Wednesday, 19 September 2007

New Sun Media CEO

Michael Sifton's appointment today as Sun Media's president and CEO has to be good news for hundreds of employees who worked for Osprey.

The newspaper executive was at the helm at Osprey this summer when shareholders agreed to sell the chain of 54 daily and weekly Ontario newspapers to Quebecor.

Today's announcement that Sifton's appointment is effective immediately should provide comfort to those concerned about their jobs under Quebecor.

At Osprey, they watched from a distance as hundreds of Sun Media employees were cut through firings, layoffs, resignations and buyouts after Quebecor took over in 1999.

Some Osprey workers were Sun Media refugees, now back in the shadow of Quebecor.

Is there room for employee optimism with Sifton at the helm?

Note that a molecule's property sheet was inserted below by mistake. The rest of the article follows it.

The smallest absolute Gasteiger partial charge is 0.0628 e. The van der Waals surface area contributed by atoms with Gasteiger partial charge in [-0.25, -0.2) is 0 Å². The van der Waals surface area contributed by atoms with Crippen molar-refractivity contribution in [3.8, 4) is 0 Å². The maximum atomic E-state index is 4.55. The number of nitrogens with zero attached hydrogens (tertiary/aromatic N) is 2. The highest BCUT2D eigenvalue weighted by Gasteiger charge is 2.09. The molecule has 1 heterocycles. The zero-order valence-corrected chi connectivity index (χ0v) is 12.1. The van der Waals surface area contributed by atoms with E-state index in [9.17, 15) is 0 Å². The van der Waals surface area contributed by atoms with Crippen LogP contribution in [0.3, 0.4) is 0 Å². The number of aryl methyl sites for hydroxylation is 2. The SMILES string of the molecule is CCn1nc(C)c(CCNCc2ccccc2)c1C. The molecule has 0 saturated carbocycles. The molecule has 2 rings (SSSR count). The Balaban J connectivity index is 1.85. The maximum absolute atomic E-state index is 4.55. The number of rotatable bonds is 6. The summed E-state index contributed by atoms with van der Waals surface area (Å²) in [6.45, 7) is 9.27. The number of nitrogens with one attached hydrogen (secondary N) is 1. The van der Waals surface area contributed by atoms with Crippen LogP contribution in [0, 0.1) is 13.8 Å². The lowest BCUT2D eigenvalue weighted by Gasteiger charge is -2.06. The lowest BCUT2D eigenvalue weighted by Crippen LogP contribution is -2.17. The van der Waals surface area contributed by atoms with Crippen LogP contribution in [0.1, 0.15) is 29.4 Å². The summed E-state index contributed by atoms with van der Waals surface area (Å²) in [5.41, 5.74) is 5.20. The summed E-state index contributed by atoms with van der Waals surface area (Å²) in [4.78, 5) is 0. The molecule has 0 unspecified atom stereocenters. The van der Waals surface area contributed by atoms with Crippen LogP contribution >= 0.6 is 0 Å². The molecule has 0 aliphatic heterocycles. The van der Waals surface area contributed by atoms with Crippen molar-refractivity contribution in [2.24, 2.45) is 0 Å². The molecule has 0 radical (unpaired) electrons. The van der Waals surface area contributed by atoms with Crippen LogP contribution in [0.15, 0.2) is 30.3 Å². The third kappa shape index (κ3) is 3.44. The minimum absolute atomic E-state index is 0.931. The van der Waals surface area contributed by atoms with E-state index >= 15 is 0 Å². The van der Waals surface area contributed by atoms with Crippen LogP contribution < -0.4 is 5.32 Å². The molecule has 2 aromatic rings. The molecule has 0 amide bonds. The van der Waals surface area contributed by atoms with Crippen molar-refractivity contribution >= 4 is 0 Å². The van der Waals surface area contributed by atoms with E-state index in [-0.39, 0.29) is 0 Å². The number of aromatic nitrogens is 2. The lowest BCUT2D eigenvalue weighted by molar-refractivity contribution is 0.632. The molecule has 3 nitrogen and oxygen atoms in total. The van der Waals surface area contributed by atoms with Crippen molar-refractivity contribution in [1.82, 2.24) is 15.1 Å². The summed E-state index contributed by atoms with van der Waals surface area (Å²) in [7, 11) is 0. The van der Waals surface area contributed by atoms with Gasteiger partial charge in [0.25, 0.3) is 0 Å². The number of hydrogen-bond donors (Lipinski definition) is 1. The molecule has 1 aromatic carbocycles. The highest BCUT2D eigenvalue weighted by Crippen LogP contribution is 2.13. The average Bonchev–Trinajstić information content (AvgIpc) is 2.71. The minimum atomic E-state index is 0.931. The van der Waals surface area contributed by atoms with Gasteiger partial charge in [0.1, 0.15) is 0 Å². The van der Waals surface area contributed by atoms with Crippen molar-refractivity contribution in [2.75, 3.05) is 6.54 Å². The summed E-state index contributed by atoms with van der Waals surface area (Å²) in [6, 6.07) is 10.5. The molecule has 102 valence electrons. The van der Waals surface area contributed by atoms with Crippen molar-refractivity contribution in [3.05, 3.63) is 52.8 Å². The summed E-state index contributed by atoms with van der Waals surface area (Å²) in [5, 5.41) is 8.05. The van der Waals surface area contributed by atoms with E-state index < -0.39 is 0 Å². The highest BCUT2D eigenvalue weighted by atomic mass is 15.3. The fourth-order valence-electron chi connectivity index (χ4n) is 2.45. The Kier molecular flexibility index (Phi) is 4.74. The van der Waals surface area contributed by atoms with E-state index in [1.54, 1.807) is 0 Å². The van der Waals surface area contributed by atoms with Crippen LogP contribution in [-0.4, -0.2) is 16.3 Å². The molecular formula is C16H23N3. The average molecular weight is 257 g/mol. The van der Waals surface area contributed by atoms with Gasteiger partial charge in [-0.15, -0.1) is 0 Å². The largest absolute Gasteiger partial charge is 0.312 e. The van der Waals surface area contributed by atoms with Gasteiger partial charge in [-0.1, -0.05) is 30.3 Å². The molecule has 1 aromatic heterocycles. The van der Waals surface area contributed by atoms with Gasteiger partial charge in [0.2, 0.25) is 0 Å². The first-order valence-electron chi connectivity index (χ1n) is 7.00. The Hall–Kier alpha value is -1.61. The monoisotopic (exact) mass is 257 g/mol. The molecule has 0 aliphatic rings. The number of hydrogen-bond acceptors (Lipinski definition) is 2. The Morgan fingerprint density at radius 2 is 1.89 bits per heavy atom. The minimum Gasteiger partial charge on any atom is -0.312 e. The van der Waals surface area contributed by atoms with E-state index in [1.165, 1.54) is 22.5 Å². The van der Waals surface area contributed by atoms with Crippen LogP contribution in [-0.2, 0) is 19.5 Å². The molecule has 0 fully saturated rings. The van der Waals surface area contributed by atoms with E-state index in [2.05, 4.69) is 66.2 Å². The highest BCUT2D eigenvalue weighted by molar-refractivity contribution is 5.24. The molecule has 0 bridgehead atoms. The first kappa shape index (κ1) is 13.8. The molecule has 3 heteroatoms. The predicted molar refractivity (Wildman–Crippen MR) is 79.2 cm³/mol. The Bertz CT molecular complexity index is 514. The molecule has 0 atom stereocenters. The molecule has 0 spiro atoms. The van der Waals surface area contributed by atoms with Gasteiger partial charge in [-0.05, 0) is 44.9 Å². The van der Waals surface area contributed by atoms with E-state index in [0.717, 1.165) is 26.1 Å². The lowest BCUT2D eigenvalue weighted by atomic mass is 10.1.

Sifton, 47, served as the head of Osprey for six years and is the great-grandson of Sir Clifford Sifton, who owned the Winnipeg Free Press in the 1890s. He is also a former publisher of the Star Phoenix in Saskatoon and a former chairman of Canadian Press.

So there is print blood in him.

"I'm thrilled at this once-in-a-lifetime opportunity," Sifton said in a Toronto Sun story.

Time will tell if Sifton will have the freedom and the clout to act on behalf of employees for the betterment of Sun Media newspapers, or if he is destined to become a mouthpiece for PKP?

We wonder how Sifton feels about the Le Journal de Quebec lockout and strike that marks its fifth month on Saturday. The stagnant lockout and strike affects 280 Sun Media employees.

And we are anxious to hear if Sifton is concerned about the bare bones newsrooms across the Sun chain following years of Quebecor cutbacks, firings, layoffs, resignations and buyouts.

Welcome to the club, Michael. We wish you - and all Sun Media employees - well.

Hopefully, your presence will be a turning point in staff numbers and morale.

Pierre Francoeur, 55, a 20-year Quebecor Media vet and outgoing CEO, will play a key role in the management transition before he retires next summer, says a Canadian Press story.

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